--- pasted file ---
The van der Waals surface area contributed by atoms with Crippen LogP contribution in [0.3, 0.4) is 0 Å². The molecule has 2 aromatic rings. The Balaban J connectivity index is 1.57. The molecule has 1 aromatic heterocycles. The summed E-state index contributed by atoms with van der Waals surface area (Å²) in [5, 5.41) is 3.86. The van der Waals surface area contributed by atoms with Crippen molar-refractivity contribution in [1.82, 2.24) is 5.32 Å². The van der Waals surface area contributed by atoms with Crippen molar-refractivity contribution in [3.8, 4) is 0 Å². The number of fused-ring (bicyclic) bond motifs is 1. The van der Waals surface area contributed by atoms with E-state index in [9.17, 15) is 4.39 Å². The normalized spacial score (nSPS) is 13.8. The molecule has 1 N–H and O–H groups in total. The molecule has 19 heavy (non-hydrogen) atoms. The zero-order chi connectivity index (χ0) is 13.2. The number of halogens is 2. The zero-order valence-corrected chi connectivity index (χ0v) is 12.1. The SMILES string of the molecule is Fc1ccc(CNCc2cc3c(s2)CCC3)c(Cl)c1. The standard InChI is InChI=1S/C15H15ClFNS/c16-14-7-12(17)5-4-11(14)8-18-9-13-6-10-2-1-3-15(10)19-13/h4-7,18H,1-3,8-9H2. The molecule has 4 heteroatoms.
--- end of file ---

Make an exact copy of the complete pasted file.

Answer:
The van der Waals surface area contributed by atoms with Crippen LogP contribution in [0.3, 0.4) is 0 Å². The molecule has 2 aromatic rings. The Balaban J connectivity index is 1.57. The molecule has 1 aromatic heterocycles. The summed E-state index contributed by atoms with van der Waals surface area (Å²) in [5, 5.41) is 3.86. The van der Waals surface area contributed by atoms with Crippen molar-refractivity contribution in [1.82, 2.24) is 5.32 Å². The van der Waals surface area contributed by atoms with Crippen molar-refractivity contribution in [3.8, 4) is 0 Å². The number of fused-ring (bicyclic) bond motifs is 1. The van der Waals surface area contributed by atoms with E-state index in [9.17, 15) is 4.39 Å². The normalized spacial score (nSPS) is 13.8. The molecule has 1 N–H and O–H groups in total. The molecule has 19 heavy (non-hydrogen) atoms. The zero-order chi connectivity index (χ0) is 13.2. The number of halogens is 2. The zero-order valence-corrected chi connectivity index (χ0v) is 12.1. The SMILES string of the molecule is Fc1ccc(CNCc2cc3c(s2)CCC3)c(Cl)c1. The standard InChI is InChI=1S/C15H15ClFNS/c16-14-7-12(17)5-4-11(14)8-18-9-13-6-10-2-1-3-15(10)19-13/h4-7,18H,1-3,8-9H2. The molecule has 4 heteroatoms.